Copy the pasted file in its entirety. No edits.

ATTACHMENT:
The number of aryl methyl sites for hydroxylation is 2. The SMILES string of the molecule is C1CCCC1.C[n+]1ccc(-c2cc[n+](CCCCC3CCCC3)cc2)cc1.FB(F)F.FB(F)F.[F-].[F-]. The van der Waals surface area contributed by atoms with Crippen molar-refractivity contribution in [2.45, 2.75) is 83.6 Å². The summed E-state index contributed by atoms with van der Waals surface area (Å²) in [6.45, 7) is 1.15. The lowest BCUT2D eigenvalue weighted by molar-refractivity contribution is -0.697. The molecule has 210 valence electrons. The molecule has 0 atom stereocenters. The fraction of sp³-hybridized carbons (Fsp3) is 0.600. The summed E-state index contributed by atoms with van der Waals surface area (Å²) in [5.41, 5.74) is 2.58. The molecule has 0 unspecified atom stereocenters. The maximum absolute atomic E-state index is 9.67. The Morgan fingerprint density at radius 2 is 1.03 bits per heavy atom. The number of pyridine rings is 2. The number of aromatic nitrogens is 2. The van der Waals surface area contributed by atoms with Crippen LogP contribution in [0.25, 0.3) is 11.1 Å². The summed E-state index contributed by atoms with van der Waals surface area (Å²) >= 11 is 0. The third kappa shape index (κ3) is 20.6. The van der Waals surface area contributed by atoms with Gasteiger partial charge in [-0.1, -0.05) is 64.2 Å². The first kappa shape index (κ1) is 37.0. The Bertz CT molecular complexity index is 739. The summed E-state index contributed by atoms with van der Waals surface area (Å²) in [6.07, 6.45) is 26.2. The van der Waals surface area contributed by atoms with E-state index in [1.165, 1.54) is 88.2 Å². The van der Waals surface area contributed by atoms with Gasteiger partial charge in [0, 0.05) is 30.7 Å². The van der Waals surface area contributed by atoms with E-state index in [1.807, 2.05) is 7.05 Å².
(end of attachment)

The number of aryl methyl sites for hydroxylation is 2. The SMILES string of the molecule is C1CCCC1.C[n+]1ccc(-c2cc[n+](CCCCC3CCCC3)cc2)cc1.FB(F)F.FB(F)F.[F-].[F-]. The van der Waals surface area contributed by atoms with Crippen molar-refractivity contribution in [2.45, 2.75) is 83.6 Å². The summed E-state index contributed by atoms with van der Waals surface area (Å²) in [6.45, 7) is 1.15. The lowest BCUT2D eigenvalue weighted by molar-refractivity contribution is -0.697. The molecule has 210 valence electrons. The molecule has 0 atom stereocenters. The fraction of sp³-hybridized carbons (Fsp3) is 0.600. The summed E-state index contributed by atoms with van der Waals surface area (Å²) in [5.41, 5.74) is 2.58. The molecule has 0 unspecified atom stereocenters. The maximum absolute atomic E-state index is 9.67. The Morgan fingerprint density at radius 2 is 1.03 bits per heavy atom. The number of pyridine rings is 2. The number of aromatic nitrogens is 2. The van der Waals surface area contributed by atoms with Crippen LogP contribution in [0.25, 0.3) is 11.1 Å². The summed E-state index contributed by atoms with van der Waals surface area (Å²) >= 11 is 0. The third kappa shape index (κ3) is 20.6. The van der Waals surface area contributed by atoms with Gasteiger partial charge in [-0.1, -0.05) is 64.2 Å². The first kappa shape index (κ1) is 37.0. The Bertz CT molecular complexity index is 739. The summed E-state index contributed by atoms with van der Waals surface area (Å²) in [6.07, 6.45) is 26.2. The van der Waals surface area contributed by atoms with E-state index in [1.165, 1.54) is 88.2 Å². The van der Waals surface area contributed by atoms with Gasteiger partial charge in [0, 0.05) is 30.7 Å². The van der Waals surface area contributed by atoms with E-state index in [1.807, 2.05) is 7.05 Å².